President Paradox: Can Trump turn disruptions into productive policy?

By Harlan Ullman, Arnaud de Borchgrave Distinguished Columnist
U.S. President Donald Trump meets with North Korean leader Kim Jong Un on June 12, 2018, at Singapore's Capella Hotel in what is the first meeting between a sitting U.S. president and a North Korean leader. White House Photo by Shealah Craighead/UPI
U.S. President Donald Trump meets with North Korean leader Kim Jong Un on June 12, 2018, at Singapore's Capella Hotel in what is the first meeting between a sitting U.S. president and a North Korean leader. White House Photo by Shealah Craighead/UPI | License Photo

A sophisticated mind can be defined as being able to deal with several paradoxes at a time. In a sense, Donald Trump can rightly be called President Paradox because of the many he has set in train. The critical question is whether Trump can turn these paradoxes into productive policies or become immobilized by them.

North Korea, at least for the moment, is no longer a nuclear threat. Yet, not one iota of its nuclear and missile capabilities has changed since Tuesday's agreement with Kim Jong Un. Two days before, Trump widened the Atlantic divide after the G-7 meeting in Canada in which he threatened a trade war; recommended Russia be readmitted to the G-8 without reservation or caveat; and disrespected Prime Minister Justin Trudeau in an insulting tweet for supporting Canadian interests.


This paradox is clear. Trump seems to favor two ant-Democratic autocratic leaders over his closest allies. How will this play out, especially with a NATO heads of government summit rapidly approaching in July?

Likewise, Trump gratuitously recognized Jerusalem as Israel's capital without any quid pro quo from Prime Minister Benjamin Netanyahu. Similarly, he withdrew from the Paris Climate Accord; the Transpacific Partnership Pact; and the Joint Comprehensive Plan of Action with Iran without any plan or policy to address the what-next question. Indeed, the president has referred to each as the worst deals ever. However, the agreement signed with North Korea has no specifics, no plan of action and no basis for honoring or achieving the generalities that filled the two-page document. Hence the paradoxes continue unabated.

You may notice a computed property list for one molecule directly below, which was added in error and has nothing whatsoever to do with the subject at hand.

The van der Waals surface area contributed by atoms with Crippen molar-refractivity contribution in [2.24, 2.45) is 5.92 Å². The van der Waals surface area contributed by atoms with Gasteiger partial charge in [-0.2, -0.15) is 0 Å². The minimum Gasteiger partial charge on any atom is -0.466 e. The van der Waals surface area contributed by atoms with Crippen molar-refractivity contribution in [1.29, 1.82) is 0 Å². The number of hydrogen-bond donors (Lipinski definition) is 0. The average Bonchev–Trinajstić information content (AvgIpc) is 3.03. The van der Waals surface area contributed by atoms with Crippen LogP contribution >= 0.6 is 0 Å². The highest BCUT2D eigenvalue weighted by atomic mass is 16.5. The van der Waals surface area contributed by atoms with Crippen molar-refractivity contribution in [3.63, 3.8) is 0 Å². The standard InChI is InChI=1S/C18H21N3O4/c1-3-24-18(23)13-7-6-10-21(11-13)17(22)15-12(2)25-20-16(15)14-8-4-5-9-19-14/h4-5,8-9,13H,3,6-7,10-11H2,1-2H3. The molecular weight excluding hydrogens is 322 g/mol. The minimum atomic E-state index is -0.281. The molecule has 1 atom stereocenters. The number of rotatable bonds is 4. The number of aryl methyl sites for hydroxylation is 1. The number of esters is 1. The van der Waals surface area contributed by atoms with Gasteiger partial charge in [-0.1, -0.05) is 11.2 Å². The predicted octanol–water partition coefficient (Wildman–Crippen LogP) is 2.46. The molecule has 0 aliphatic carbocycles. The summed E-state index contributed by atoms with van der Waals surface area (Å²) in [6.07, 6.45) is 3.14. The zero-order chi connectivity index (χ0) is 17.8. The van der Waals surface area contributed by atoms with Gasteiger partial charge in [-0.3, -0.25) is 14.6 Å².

Tariffs to reduce the trade imbalances such as the $385 billion with China in turn are explained to the American people as having a negligible impact on pocketbooks. If that is the case, why worry about trade deficits since they have little economic impact? This is another paradox raised by the president. And no, tariffs will impose potentially huge costs on American consumers.

Administration immigration policies are equally fraught with paradoxes. Illegal immigration from Mexico is at record lows. Despite a campaign promise, why is a wall necessary? Deporting families who escape to America to avoid repression and violence in Latin America challenges basic human rights long held dear by successive administrations. And the attorney general's directive that all families who flee to America to protect or save their children and arrive illegally will be returned to these violent homelands likewise makes mockery of amnesty.


Truth is also a casualty of these paradoxes. The president calls the media and "fake news" as the most dangerous threats to this country. Yet, this is a president who frequently invents the "truth" to suit his purposes and regularly uses falsehoods and often outright lies to make his case. President Barack Obama was not born in America and bugged Trump campaign headquarters. The FBI "spied" on his campaign. Each of these mistruths and false statements further adds to the list of growing presidential paradoxes.

The most striking paradox of all is this: The president ran as and was elected on the basis of being a "disrupter." And he has disrupted both foreign and domestic policy more than any president in modern times. Disruption is not an end in itself. Some positive outcomes are crucial. Otherwise disruption becomes destruction.

In philosophical terms, Trumpism has become one-sided Hegelism. There is a thesis -- disruption --without an antithesis and thus no hypothesis or synthesis. The consequence is the absence of any solution or policy alternative to solve these paradoxes.

Perhaps the agreement with North Korea will lead to "denuclearization." Perhaps rejection of the international agreements noted above and the threat of a trade war will produce positive outcomes. While the jury is out, hope is not the answer.


The president could greatly aid his cause and build support if he offered specific ideas and even policies to resolve these paradoxes. Since he considers himself instinctive in action, perhaps he believes answers will emerge fully formed as Athena did from Zeus' brow. Or perhaps he thinks that his bullying and threats will force others to yield to his will much as maximum pressure and fire and fury brought Kim to the bargaining table.

If that is the case, beware.

Harlan Ullman has served on the Senior Advisory Group for Supreme Allied Commander Europe (2004-16) and is senior adviser at Washington, D.C.'s Atlantic Council, chairman of two private companies and principal author of the doctrine of shock and awe. A former naval person, he commanded a destroyer in the Persian Gulf and led over 150 missions and operations in Vietnam as a Swift Boat skipper. His latest book is "Anatomy of Failure: Why America Has Lost Every War It Starts." Follow him @harlankullman.

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